Supervisors: Khaled Elgeneidy (University of Lincoln), Dr Charles Whitfield (NIAB EMR)
This student will be registered with the University of Lincoln. Beginning in October 2020, the successful candidate should have (or expect to have) an Honours Degree (or equivalent) with a minimum of 2.1, in Mechanical Engineering, Robotics, Mechatronics, or related subjects.
The UK alone produces 120,000 tons of strawberries a year (British Summer Fruit Association, 2017) and yet is only the 13th largest producer of strawberries in the world against 3 million tons produced globally. The harvesting of this significant strawberry production is currently heavily labour-intensive, employing over 29,000 seasonal fruit pickers, who are becoming increasingly difficult to recruit due to the unattractive nature of the job, low wages and seasonal demand. Recognising the challenges in recruiting sufficient human pickers, the industry is under significant pressure to consider automating the harvesting of strawberries via novel robotic solutions.
Objectives and approaches
The PhD candidate will work on the development and control of a bespoke soft robotic arm for strawberry picking. The objective is to provide a low-cost flexible manipulator that can be deployed on a fleet of robots to address the current challenge in harvesting strawberries due to labour shortage. The soft arm should enable reaching strawberries through clutter with the required grasping pose and delivering of picked strawberries by utilising the soft arm’s morphology. The work will consider online learning control methods to account for material nonlinearities and unknown external forces, in order to improve the positioning accuracy during dynamic interaction with the environment. This is expected to involve embedding flexible sensors to provide the necessary sensory feedback.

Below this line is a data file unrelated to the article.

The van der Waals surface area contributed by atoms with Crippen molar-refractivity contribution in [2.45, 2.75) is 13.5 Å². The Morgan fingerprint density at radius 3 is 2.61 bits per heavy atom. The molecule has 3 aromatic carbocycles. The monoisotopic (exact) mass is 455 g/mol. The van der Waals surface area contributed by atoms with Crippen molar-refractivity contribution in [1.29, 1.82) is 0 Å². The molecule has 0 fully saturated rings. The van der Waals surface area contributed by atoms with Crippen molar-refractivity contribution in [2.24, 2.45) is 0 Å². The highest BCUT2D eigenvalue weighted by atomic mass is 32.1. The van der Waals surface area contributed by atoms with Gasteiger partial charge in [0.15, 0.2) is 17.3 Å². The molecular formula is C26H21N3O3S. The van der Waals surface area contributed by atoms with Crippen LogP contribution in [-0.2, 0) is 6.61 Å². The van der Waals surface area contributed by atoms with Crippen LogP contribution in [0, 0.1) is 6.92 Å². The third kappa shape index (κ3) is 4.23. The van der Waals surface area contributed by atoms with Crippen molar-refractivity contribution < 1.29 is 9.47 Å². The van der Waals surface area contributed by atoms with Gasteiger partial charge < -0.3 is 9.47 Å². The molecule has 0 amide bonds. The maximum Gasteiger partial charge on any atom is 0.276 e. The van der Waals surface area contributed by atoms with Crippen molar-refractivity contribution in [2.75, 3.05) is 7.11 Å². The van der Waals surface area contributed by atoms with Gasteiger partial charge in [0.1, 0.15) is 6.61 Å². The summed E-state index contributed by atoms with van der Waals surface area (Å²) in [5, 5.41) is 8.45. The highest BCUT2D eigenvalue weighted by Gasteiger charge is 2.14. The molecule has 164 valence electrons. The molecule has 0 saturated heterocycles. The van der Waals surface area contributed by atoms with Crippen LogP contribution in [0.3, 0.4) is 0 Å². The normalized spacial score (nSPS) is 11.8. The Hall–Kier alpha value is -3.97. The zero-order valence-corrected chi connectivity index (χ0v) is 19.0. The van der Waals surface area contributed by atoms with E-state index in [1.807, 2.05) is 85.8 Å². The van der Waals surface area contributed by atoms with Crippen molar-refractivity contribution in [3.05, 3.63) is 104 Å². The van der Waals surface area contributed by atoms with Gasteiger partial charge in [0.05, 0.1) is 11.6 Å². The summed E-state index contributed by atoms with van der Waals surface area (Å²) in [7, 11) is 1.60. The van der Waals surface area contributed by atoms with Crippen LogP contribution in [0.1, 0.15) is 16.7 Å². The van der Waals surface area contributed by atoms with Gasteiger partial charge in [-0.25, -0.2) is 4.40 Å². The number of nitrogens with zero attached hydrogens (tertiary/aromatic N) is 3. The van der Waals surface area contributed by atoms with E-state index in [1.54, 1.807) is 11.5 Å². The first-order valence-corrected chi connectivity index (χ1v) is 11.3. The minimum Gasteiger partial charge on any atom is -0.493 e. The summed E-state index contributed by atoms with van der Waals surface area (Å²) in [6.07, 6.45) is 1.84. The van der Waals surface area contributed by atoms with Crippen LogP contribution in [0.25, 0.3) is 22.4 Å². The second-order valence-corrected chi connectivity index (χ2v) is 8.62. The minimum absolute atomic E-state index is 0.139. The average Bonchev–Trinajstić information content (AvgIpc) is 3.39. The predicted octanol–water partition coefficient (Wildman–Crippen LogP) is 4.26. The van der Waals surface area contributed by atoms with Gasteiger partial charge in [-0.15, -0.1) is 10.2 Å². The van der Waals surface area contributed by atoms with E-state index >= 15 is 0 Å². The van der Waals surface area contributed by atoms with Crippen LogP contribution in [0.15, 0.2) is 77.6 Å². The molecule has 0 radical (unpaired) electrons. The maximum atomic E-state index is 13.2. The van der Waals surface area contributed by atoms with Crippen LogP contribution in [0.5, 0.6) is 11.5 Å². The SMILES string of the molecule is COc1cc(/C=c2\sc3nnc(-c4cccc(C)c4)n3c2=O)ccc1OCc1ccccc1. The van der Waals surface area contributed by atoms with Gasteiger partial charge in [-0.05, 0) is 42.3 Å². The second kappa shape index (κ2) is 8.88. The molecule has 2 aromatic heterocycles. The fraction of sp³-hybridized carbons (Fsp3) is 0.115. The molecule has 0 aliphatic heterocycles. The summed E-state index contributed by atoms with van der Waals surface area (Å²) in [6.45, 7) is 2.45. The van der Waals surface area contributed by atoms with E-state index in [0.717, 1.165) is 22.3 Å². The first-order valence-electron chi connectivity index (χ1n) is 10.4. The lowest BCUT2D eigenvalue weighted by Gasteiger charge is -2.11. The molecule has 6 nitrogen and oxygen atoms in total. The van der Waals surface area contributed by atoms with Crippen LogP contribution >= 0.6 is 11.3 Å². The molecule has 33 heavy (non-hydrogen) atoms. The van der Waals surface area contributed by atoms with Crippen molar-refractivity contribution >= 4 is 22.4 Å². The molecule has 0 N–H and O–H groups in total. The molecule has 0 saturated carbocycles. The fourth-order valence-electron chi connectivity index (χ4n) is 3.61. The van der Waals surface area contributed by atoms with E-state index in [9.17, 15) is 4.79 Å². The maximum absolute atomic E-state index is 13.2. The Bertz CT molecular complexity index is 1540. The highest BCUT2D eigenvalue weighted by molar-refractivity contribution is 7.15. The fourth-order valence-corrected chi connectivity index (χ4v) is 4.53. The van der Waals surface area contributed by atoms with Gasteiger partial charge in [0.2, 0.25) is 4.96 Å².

The successful candidate will join a large team of researchers developing robotic solutions to address the global challenges facing crop-based agriculture. The University of Lincoln is home to Lincoln Agri-Robotics (LAR), the world’s first global centre of excellence in agricultural robotics, as well as the Lincoln Centre for Autonomous Systems (L-CAS). The University is also the lead institution for the new EPSRC Centre for Doctoral Training in Agri-Food Robotics (AgriFoRwArdS), together with partners at the Universities of Cambridge and East Anglia.
Researchers at the University of Lincoln benefit from excellent facilities and equipment, such as the Franka arms and a fleet of Thorvald mobile robots, as well as strong links to an extensive network of industry partners across the agri-food chain. Additionally, the university’s 200-hectare Riseholme Campus, hosts a robotic fruit farm, including strawberry polytunnels for testing robots in a realistic environment.
Contact Dr Khaled Elgeneidy (email@example.com) for an informal discussion.